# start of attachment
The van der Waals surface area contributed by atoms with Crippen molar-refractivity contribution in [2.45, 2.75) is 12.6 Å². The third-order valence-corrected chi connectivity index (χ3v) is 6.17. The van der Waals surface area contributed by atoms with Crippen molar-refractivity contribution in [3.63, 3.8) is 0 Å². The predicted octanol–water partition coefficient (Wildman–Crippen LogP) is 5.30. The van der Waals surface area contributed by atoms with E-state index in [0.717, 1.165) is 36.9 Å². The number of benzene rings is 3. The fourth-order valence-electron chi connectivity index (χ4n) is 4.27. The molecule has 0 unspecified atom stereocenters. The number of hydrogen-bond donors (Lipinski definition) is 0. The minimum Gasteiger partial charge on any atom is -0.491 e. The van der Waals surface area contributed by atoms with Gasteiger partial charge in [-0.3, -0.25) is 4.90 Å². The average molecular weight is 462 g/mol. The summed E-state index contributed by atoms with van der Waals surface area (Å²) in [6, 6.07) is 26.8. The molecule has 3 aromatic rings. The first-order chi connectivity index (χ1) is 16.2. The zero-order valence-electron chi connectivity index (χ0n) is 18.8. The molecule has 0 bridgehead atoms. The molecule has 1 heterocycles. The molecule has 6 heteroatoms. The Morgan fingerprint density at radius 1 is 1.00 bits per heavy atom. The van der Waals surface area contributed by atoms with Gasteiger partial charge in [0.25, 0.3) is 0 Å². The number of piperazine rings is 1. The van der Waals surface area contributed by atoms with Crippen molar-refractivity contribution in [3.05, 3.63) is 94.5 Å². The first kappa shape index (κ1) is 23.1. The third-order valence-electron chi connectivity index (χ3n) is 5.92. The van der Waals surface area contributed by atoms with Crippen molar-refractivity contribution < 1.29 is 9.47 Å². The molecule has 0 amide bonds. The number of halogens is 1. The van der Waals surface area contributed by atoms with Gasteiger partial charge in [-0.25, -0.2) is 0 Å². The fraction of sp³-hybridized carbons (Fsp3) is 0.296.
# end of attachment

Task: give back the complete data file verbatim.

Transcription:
The van der Waals surface area contributed by atoms with Crippen molar-refractivity contribution in [2.45, 2.75) is 12.6 Å². The third-order valence-corrected chi connectivity index (χ3v) is 6.17. The van der Waals surface area contributed by atoms with Crippen molar-refractivity contribution in [3.63, 3.8) is 0 Å². The predicted octanol–water partition coefficient (Wildman–Crippen LogP) is 5.30. The van der Waals surface area contributed by atoms with E-state index in [0.717, 1.165) is 36.9 Å². The number of benzene rings is 3. The fourth-order valence-electron chi connectivity index (χ4n) is 4.27. The molecule has 0 unspecified atom stereocenters. The number of hydrogen-bond donors (Lipinski definition) is 0. The minimum Gasteiger partial charge on any atom is -0.491 e. The van der Waals surface area contributed by atoms with Gasteiger partial charge in [-0.3, -0.25) is 4.90 Å². The average molecular weight is 462 g/mol. The summed E-state index contributed by atoms with van der Waals surface area (Å²) in [6, 6.07) is 26.8. The molecule has 3 aromatic rings. The first-order chi connectivity index (χ1) is 16.2. The zero-order valence-electron chi connectivity index (χ0n) is 18.8. The molecule has 0 bridgehead atoms. The molecule has 1 heterocycles. The molecule has 6 heteroatoms. The Morgan fingerprint density at radius 1 is 1.00 bits per heavy atom. The van der Waals surface area contributed by atoms with Gasteiger partial charge in [0.25, 0.3) is 0 Å². The number of piperazine rings is 1. The van der Waals surface area contributed by atoms with Crippen molar-refractivity contribution in [3.05, 3.63) is 94.5 Å². The first kappa shape index (κ1) is 23.1. The third-order valence-electron chi connectivity index (χ3n) is 5.92. The van der Waals surface area contributed by atoms with Crippen molar-refractivity contribution < 1.29 is 9.47 Å². The molecule has 0 amide bonds. The number of halogens is 1. The van der Waals surface area contributed by atoms with Gasteiger partial charge in [-0.25, -0.2) is 0 Å². The fraction of sp³-hybridized carbons (Fsp3) is 0.296.